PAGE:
Copyright © 1999 by Hugo S. Cunningham, except
italicized text © 1952 by Zubek and Solberg
I found the attached quote from Peter Petrovich Verigin, head of the Doukhobor sect in western Canada, in the late 1920s.
The Doukhobors ("Dukhobor" would be a more precise Russian transliteration) most likely split off from the "Old Believers," who earlier had split off from the Russian Orthodox Church. Persecuted from time to time by Russia's Tsarist government, they were allowed to immigrate to Canada around 1900. Their conscientious objection to military service was accepted by a Canadian government eager for competent agricultural settlers on almost any terms. They were a prickly crew, however, obsessively distrustful of government and notably so of formal education.
("Dukhobor," perhaps best translated as "contrarian," is derived from "dukh-o" ["spirit-(ual)(ly)"] and "bor" ["combat(ive)"]. The name was intended as an insult by exasperated Russian Orthodox clergy, meaning the Doukhobors fought against the Holy Spirit. The Doukhobors themselves, however, embraced the name with their own interpretation -- those who fight by using the Spirit.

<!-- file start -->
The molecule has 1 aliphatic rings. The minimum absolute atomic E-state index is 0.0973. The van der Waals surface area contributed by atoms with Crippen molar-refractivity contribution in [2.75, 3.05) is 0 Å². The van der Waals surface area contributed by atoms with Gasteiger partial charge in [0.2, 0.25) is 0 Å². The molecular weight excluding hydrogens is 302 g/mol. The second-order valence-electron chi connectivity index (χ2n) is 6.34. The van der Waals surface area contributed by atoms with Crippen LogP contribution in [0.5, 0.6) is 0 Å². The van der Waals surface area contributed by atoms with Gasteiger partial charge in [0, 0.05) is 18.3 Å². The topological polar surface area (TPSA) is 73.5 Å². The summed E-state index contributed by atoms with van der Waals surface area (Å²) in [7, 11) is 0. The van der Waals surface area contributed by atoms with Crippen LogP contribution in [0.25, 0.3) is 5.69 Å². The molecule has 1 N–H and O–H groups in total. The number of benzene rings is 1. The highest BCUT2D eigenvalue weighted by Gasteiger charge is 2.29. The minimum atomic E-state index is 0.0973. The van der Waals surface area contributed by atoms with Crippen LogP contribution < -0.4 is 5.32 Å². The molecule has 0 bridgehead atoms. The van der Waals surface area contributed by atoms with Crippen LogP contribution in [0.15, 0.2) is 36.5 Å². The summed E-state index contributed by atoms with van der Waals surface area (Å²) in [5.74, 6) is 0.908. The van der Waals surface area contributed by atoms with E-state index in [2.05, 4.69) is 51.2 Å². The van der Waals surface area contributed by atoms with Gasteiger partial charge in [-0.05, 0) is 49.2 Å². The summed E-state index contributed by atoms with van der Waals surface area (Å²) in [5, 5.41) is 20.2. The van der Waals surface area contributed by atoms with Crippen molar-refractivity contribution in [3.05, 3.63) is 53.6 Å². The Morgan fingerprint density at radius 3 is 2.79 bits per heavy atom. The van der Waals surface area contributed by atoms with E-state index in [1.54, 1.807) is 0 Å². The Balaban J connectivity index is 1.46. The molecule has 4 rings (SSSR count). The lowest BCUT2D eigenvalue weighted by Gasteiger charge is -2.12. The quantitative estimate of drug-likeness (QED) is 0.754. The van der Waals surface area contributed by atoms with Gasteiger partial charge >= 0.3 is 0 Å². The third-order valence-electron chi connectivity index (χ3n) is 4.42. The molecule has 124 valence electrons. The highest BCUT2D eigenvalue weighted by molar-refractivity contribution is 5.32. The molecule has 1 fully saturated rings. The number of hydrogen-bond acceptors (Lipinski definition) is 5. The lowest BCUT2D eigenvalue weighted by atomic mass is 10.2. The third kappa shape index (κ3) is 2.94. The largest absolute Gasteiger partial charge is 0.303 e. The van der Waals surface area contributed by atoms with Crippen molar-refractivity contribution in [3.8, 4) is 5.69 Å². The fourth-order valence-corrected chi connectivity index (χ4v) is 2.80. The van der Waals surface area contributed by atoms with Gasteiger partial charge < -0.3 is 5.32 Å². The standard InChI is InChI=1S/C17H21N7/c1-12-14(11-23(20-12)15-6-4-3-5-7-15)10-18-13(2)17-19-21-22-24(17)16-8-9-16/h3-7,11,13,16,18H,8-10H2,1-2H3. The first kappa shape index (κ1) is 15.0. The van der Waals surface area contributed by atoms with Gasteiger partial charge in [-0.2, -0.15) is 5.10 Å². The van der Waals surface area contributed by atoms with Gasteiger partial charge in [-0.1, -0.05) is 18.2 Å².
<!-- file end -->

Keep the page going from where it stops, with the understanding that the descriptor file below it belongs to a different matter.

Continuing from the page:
Their illiteracy (and lack of knowledge of English) made them perhaps more receptive than most to the following excuses from the worldly successor to an earlier cult leader. Could Jimmy Swaggart or Jim and Tammy Faye Bakker have gotten away with it?
A quote from P.P. Verigin follows. The original text was spoken in Russian.
There is no danger for me. On the third day I shall rise again like Christ. But for you there is danger, for you cannot get back from hell unless I go to bring you back. Therefore brothers and sisters, do not be deceived. I do not blaspheme and drink whisky because I like it. Inwardly I shudder each time and like Christ I often say 'Dear God, if it be possible, take this cup away from me.'"
--Peter Petrovich Verigin,
leader of the Doukhobor (Dukhobor) sect in western Canada, late 1920s.
cited in John P. Zubek and Patricia Anne Solberg, Doukhobors at War, The Ryerson Press, Toronto, 1952; pp. 124-125.